Family : Paradisaeidae
Text © Dr. Gianfranco Colombo
English translation by Mario Beltramini
Several years ago David Attenborough presented to the general public a documentary that made much of a stir because of the exceptionality of the film shoots but even more due to the extraordinary nature of the subjects that until then had never been observed so much closely in their daily activities.
The programme had a title more than rousing,“Attenborough in Paradise” and already from the name of the programme transpired the beauty of the subjects treated, the much celebrated “birds-of-paradise”.
Born as informative programme, this documentary is now accepted by the naturalists as fundamental base for understanding and knowing these so much elusive, shy and little known birds.
During the XIX century, Alfred Russel Wallace, great scholar and expert of those still unknown parts of the planet, while studying these birds reiterated one of his concepts that remained valid over time namely that ….the living beings of the creation are so beautiful that they cannot have been created for us humans!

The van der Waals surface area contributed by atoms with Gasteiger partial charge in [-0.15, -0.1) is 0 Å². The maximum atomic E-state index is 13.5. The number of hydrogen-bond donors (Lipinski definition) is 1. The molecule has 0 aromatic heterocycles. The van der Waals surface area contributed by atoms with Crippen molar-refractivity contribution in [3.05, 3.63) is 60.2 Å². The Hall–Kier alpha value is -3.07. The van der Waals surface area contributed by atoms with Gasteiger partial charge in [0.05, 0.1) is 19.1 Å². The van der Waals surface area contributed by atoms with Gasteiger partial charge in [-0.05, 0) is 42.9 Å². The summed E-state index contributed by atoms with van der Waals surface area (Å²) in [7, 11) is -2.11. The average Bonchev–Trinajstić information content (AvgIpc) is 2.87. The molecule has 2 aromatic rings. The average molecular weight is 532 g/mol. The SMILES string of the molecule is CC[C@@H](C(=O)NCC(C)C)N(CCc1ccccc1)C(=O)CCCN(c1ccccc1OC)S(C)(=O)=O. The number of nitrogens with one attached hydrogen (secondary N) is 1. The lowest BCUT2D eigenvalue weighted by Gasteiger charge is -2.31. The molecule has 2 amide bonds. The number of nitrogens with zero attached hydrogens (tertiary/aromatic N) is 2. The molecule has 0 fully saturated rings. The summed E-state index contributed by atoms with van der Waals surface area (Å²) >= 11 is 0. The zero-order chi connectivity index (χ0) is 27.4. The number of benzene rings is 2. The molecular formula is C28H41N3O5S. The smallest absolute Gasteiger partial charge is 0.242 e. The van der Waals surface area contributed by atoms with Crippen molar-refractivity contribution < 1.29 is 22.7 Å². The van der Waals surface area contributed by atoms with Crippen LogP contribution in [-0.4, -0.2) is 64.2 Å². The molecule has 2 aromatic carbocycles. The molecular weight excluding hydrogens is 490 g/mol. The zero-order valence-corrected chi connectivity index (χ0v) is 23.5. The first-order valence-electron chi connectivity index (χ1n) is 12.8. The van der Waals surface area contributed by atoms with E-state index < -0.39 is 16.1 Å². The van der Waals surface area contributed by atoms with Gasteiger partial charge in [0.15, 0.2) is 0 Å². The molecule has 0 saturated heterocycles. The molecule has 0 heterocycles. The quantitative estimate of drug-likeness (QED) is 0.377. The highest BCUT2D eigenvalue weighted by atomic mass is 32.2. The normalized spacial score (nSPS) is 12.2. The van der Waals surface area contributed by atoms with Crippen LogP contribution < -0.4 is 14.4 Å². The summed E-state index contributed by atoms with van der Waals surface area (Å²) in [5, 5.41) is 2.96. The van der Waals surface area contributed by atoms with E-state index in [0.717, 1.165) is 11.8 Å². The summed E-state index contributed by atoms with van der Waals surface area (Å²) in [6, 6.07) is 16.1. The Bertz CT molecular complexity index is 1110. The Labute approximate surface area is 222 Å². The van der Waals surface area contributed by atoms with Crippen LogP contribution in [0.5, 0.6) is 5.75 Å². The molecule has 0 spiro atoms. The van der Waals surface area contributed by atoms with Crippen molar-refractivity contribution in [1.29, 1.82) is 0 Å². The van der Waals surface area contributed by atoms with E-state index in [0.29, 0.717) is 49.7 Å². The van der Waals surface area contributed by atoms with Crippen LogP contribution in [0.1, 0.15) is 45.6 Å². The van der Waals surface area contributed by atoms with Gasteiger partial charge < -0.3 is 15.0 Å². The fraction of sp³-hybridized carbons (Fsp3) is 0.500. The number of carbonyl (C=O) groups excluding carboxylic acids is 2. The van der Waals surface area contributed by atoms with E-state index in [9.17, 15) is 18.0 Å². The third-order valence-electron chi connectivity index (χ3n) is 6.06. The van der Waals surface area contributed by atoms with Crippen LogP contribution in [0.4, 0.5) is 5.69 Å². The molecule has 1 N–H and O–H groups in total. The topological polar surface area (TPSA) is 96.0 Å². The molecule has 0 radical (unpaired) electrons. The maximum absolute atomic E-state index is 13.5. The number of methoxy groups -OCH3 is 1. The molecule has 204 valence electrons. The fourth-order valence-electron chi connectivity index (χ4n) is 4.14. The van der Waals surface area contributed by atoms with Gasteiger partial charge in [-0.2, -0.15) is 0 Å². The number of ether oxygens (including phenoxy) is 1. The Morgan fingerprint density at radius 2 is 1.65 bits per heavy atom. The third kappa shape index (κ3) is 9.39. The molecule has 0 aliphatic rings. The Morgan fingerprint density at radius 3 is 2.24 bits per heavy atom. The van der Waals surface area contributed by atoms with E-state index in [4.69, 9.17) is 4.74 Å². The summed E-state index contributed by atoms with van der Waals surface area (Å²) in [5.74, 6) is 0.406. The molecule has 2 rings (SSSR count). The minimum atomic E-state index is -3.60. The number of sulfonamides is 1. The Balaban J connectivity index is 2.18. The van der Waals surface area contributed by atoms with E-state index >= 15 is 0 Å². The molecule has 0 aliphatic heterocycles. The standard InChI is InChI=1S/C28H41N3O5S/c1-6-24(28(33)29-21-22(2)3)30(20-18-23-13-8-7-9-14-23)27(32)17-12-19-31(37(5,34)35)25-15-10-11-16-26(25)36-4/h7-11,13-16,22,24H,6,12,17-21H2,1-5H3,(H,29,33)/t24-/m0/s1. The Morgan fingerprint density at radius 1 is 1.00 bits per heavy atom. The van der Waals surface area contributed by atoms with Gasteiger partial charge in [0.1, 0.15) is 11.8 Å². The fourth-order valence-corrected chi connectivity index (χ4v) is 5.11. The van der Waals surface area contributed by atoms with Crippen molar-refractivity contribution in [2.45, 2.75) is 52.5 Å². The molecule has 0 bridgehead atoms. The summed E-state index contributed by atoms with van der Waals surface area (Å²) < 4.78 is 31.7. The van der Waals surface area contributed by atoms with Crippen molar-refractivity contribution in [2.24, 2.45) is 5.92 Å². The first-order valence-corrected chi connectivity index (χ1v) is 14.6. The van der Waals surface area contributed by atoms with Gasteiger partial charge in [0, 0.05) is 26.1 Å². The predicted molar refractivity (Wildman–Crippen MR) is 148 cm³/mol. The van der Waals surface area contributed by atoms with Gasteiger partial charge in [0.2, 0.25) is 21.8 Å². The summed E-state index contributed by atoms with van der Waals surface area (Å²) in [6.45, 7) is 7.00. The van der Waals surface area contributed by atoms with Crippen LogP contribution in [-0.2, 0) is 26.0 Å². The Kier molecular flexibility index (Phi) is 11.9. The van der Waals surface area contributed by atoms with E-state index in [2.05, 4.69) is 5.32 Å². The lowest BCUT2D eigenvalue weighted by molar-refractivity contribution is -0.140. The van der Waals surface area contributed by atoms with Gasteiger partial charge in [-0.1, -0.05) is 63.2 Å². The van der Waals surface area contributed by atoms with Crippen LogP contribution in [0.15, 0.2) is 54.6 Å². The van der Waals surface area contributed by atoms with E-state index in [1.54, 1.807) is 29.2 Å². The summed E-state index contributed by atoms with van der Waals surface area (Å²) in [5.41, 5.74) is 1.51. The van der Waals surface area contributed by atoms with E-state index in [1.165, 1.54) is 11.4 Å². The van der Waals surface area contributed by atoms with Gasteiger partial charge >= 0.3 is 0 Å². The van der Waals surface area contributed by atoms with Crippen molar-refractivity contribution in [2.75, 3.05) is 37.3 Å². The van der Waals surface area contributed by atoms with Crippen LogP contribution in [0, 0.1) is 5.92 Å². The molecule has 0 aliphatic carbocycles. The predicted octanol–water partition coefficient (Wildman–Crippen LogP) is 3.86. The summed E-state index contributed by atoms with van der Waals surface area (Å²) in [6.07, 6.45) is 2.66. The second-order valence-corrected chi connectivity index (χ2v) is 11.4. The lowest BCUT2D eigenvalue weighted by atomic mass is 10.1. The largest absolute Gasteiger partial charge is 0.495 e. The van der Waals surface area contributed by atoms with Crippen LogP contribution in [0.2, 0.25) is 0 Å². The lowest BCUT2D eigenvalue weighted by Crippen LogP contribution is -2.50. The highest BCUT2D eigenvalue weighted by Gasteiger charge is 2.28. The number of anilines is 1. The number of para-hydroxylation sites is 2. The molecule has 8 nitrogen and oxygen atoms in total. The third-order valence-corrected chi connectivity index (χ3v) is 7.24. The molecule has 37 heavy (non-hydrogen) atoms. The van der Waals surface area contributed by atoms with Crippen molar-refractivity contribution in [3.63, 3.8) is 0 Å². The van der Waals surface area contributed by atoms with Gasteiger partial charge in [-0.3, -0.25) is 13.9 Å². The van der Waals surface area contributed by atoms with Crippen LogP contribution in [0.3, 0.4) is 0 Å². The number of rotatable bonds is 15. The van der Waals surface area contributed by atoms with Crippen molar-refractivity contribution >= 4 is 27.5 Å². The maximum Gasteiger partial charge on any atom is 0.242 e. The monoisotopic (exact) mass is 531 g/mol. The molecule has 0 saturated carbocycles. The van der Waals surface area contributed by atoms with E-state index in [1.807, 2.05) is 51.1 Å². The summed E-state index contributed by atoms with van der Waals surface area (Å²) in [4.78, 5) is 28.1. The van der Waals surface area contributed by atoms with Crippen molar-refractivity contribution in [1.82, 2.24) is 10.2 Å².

The first dried skins of these birds reached Europe on the Dutch commercial vessels of the XVI century, along with the spices purchased in the far away Moluccas but these specimens were coming from even more distant lands, therefore it seems that nobody by that time, had had the possibility to observe them alive in the wild.
These findings had no wings as well as no legs as the natives, before trading them, did cut them and held these appendages for adorning their fancy costumes.
It was so that those who, the first, had the possibility to study them, found themselves in front of apod and apteran birds, characteristics that fed the belief, referred by the natives and repeated by the traders themselves that these birds did live in paradise, always suspended in the air without ever touching the ground if not when they passed away and only by that time they were collected by the humans.
Consequently, they were classified as paradisiac and apod birds.